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Donald Dengel and patient.

In his obesity study, U researcher Donald Dengel monitors a child's blood vessel lining for signs of dysfunction, which are precursors of cardiovascular diseases.

Saving young hearts

U professor looks for early interventions to restore cardiac health in overweight children

Nov. 10, 2006

It's no secret that the United States is in the midst of a childhood obesity epidemic. According to the 1999-2002 National Health and Nutrition Examination Survey, 16 percent of American children ages 6 to 19 are overweight--triple the proportion of 1980. If you add to that number the additional 15 percent of American kids who are at risk for becoming overweight, an astounding one-third of our children face a dismal medical future due to obesity-related illnesses.

While a solution to halt the childhood overweight epidemic remains elusive, Donald Dengel of the College of Education and Human Development studies cardiovascular health in overweight children--looking for promising early interventions that might give America's more than nine million overweight kids a healthy future.

Perhaps what's most startling about the incidence of childhood obesity is its momentum. After holding steady at 5 to 7 percent from the 1960s through the late 1980s, the current numbers represent a 45 percent increase in overweight children from just a decade ago.

"If we think about schools as just a place where intellectual learning happens, we will continue to add to the problem of childhood overweight and obesity," explains Dengel.

The terms "overweight" and "at-risk for overweight" are used to help children avoid the stigma attached to "obese," but they carry the same health risks--including formerly adult-only diseases like hypertension, elevated cholesterol, Type 2 diabetes, heart disease and stroke.

What the research shows

Dengel, associate professor of kinesiology and co-director of the General Clinic Research Center's Body Composition Human Performance Laboratory, focuses much of his research on studying the endothelium--or lining of the blood vessel--looking for signs of dysfunction that are the precursors of cardiovascular disease, and working on ways to improve the endothelia of overweight children.

How's your body weight?

The terms "overweight" and "obese" are linked to a person's body mass index or BMI. Using a BMI calculator, you can see where you or your child are in relation to a healthy weight.

Dengel's recent research followed a group of overweight children with known endothelial dysfunction as they participated in four-times-weekly exercise sessions on a stationary bike. Their peers in the control group did not change their exercise habits. The findings at the end of the eight-week study revealed some eye-opening results, both in the exercise and control groups.

After just eight weeks, the exercise group demonstrated dramatic systemic improvement in vascular health, with endothelial functions returning to normal. This is not the case in adults, who can improve endothelial function with exercise, but not totally reverse the damage. In addition, the kids improved their physical fitness and increased their HDL cholesterol (the good cholesterol).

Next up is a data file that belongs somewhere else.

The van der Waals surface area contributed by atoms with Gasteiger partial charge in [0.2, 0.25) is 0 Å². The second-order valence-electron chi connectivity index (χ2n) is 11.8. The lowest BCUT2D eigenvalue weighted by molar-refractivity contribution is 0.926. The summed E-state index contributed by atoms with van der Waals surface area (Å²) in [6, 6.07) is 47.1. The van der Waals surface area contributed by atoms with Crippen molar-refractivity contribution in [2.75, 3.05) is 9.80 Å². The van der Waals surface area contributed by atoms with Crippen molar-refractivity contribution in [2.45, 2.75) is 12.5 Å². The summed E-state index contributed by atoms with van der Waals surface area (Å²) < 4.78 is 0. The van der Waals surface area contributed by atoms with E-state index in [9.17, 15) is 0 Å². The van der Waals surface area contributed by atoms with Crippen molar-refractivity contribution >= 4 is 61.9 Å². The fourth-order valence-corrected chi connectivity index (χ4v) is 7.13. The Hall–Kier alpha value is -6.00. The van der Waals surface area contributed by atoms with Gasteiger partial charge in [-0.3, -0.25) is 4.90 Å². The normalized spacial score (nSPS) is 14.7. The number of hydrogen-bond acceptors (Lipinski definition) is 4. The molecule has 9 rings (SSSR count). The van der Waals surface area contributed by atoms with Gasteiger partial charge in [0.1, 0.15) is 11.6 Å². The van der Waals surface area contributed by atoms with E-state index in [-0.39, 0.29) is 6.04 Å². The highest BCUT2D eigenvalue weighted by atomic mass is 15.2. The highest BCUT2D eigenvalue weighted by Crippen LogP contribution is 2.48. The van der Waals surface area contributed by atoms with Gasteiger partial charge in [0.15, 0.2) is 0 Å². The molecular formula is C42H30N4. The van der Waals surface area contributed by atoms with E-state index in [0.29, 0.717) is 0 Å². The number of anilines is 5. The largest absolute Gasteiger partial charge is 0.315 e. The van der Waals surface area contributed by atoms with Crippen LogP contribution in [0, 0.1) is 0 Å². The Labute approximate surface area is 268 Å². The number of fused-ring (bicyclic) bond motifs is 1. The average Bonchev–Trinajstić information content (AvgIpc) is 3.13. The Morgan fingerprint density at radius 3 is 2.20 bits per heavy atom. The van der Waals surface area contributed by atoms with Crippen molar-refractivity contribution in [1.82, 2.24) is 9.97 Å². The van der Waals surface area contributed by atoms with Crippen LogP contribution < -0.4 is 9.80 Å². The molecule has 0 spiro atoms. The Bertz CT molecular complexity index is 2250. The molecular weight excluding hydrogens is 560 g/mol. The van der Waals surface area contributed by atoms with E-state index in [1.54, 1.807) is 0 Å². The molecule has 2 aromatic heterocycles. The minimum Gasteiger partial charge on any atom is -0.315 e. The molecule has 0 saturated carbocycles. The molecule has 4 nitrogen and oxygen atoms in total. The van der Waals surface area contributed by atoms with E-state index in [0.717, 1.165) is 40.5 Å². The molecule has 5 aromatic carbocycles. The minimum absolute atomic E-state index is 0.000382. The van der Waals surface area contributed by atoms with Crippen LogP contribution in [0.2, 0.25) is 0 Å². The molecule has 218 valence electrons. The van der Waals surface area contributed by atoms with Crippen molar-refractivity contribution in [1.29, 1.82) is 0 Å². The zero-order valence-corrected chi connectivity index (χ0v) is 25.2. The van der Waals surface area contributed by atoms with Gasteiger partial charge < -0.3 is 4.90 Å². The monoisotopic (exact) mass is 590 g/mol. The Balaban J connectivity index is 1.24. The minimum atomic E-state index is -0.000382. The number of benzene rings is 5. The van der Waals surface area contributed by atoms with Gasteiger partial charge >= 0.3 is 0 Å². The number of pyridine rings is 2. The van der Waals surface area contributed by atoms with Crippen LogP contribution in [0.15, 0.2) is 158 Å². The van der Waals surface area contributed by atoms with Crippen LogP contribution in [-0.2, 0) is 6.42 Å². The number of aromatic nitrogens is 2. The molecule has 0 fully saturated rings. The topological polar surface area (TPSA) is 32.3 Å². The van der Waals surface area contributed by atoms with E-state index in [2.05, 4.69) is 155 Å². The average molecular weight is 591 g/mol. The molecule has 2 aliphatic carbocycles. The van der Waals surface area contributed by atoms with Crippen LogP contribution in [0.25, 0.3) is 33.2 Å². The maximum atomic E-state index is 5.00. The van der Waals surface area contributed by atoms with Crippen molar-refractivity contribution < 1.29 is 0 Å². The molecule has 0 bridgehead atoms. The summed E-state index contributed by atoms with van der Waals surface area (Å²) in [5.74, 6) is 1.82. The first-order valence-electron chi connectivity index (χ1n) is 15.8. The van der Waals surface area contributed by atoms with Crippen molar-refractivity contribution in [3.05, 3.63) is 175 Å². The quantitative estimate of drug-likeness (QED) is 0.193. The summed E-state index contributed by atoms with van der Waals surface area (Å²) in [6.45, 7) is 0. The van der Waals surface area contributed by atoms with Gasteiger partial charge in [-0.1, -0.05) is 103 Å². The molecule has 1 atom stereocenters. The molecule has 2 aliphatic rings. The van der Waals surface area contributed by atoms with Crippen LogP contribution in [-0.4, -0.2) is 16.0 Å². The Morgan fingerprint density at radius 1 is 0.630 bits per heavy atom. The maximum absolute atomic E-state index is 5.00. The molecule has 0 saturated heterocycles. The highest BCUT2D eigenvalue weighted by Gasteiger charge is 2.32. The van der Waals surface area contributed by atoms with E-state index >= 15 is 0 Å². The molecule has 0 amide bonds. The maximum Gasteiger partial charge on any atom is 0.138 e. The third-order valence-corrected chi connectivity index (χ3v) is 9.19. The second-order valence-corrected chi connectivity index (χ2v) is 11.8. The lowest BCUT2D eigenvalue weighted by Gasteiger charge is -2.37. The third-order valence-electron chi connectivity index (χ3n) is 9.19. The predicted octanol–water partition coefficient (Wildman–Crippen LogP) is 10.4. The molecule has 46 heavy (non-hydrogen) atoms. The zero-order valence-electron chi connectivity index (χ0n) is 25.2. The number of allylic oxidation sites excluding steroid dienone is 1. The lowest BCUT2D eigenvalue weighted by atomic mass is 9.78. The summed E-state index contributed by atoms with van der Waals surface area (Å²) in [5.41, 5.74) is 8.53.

Perhaps surprisingly, the study participants who exercised didn't lose weight nor reduce their body fat, but from a vascular health standpoint, Dengel says weight loss appears to be less important than exercise. "This study shows that if we get kids to exercise early enough--regardless of being overweight--they can have a chance at a healthy future."

An unexpected thing happened in the control group that shed further light on the acceleration of overweight among kids. During the eight weeks, the non-exercising control group's endothelial dysfunction worsened, fitness decreased, and the children gained weight--an average of 1.8 pounds each of body weight--on track for an annual weight gain of at least 10 pounds. Researchers determined that the unstructured nature of summer--when the research took place--led to unrestricted access to food and less activity than during the school year.

Why this research matters

Children are ill equipped to deal with complex medical problems and interventions because, after all, they are kids. Dengel's exercise study identifies a simple, non-pharmacological intervention that truly improves heart health in young individuals.

Dengel hopes his research can lead to societal changes to promote health among all children, starting with improvements in the nutritional value of school lunches, and increased physical education and recess time. While there is no mystery that exercise is good for kids, P.E. and recess have been reduced to a bare minimum, taking away the only source of physical activity for many kids.

"If we think about schools as just a place where intellectual learning happens, we will continue to add to the problem of childhood overweight and obesity," explains Dengel. "If we are going be a society with a strong future, we have to be concerned about academic, social and physical health. We need to treat the whole child, not just the academic aspect."

Dengel thinks the economic impact of obesity will bring changes. Currently, according to the Department of Health and Human Services, obesity, poor nutrition, and physical inactivity result in total health-related costs of $117 billion annually. "Using current projections, when today's kids reach age 44, approximately 87-90 percent will be overweight," says Dengel. "Will that cause a drain on the healthcare system? Quite simply, caring for this generation will ruin our economy."